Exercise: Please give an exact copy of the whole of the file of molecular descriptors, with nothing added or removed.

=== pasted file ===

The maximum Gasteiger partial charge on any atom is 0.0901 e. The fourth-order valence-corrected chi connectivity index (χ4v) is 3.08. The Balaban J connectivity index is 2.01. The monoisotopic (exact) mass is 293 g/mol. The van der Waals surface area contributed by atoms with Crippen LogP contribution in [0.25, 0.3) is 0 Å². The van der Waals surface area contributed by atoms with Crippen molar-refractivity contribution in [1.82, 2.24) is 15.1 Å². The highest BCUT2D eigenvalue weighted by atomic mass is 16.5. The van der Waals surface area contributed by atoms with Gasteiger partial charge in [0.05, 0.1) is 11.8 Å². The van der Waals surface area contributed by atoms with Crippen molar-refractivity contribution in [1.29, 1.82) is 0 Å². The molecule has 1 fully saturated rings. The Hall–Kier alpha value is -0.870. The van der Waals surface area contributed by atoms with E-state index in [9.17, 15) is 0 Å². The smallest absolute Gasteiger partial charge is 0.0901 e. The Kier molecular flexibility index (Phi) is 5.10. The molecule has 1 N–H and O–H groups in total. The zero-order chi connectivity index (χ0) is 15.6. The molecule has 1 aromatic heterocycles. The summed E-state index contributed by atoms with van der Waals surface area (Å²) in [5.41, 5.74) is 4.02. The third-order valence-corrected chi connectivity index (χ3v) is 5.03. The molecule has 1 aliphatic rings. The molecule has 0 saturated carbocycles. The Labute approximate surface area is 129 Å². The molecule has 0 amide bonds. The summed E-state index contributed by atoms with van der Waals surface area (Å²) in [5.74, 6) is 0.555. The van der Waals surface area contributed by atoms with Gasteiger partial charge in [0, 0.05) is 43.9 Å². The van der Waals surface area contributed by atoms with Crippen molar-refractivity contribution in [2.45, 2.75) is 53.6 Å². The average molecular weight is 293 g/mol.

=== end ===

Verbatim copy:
The maximum Gasteiger partial charge on any atom is 0.0901 e. The fourth-order valence-corrected chi connectivity index (χ4v) is 3.08. The Balaban J connectivity index is 2.01. The monoisotopic (exact) mass is 293 g/mol. The van der Waals surface area contributed by atoms with Crippen LogP contribution in [0.25, 0.3) is 0 Å². The van der Waals surface area contributed by atoms with Crippen molar-refractivity contribution in [1.82, 2.24) is 15.1 Å². The highest BCUT2D eigenvalue weighted by atomic mass is 16.5. The van der Waals surface area contributed by atoms with Gasteiger partial charge in [0.05, 0.1) is 11.8 Å². The van der Waals surface area contributed by atoms with Crippen molar-refractivity contribution in [1.29, 1.82) is 0 Å². The molecule has 1 fully saturated rings. The Hall–Kier alpha value is -0.870. The van der Waals surface area contributed by atoms with E-state index in [9.17, 15) is 0 Å². The smallest absolute Gasteiger partial charge is 0.0901 e. The Kier molecular flexibility index (Phi) is 5.10. The molecule has 1 N–H and O–H groups in total. The zero-order chi connectivity index (χ0) is 15.6. The molecule has 1 aromatic heterocycles. The summed E-state index contributed by atoms with van der Waals surface area (Å²) in [5.41, 5.74) is 4.02. The third-order valence-corrected chi connectivity index (χ3v) is 5.03. The molecule has 1 aliphatic rings. The molecule has 0 saturated carbocycles. The Labute approximate surface area is 129 Å². The molecule has 0 amide bonds. The summed E-state index contributed by atoms with van der Waals surface area (Å²) in [5.74, 6) is 0.555. The van der Waals surface area contributed by atoms with Gasteiger partial charge in [0, 0.05) is 43.9 Å². The van der Waals surface area contributed by atoms with Crippen molar-refractivity contribution in [2.45, 2.75) is 53.6 Å². The average molecular weight is 293 g/mol.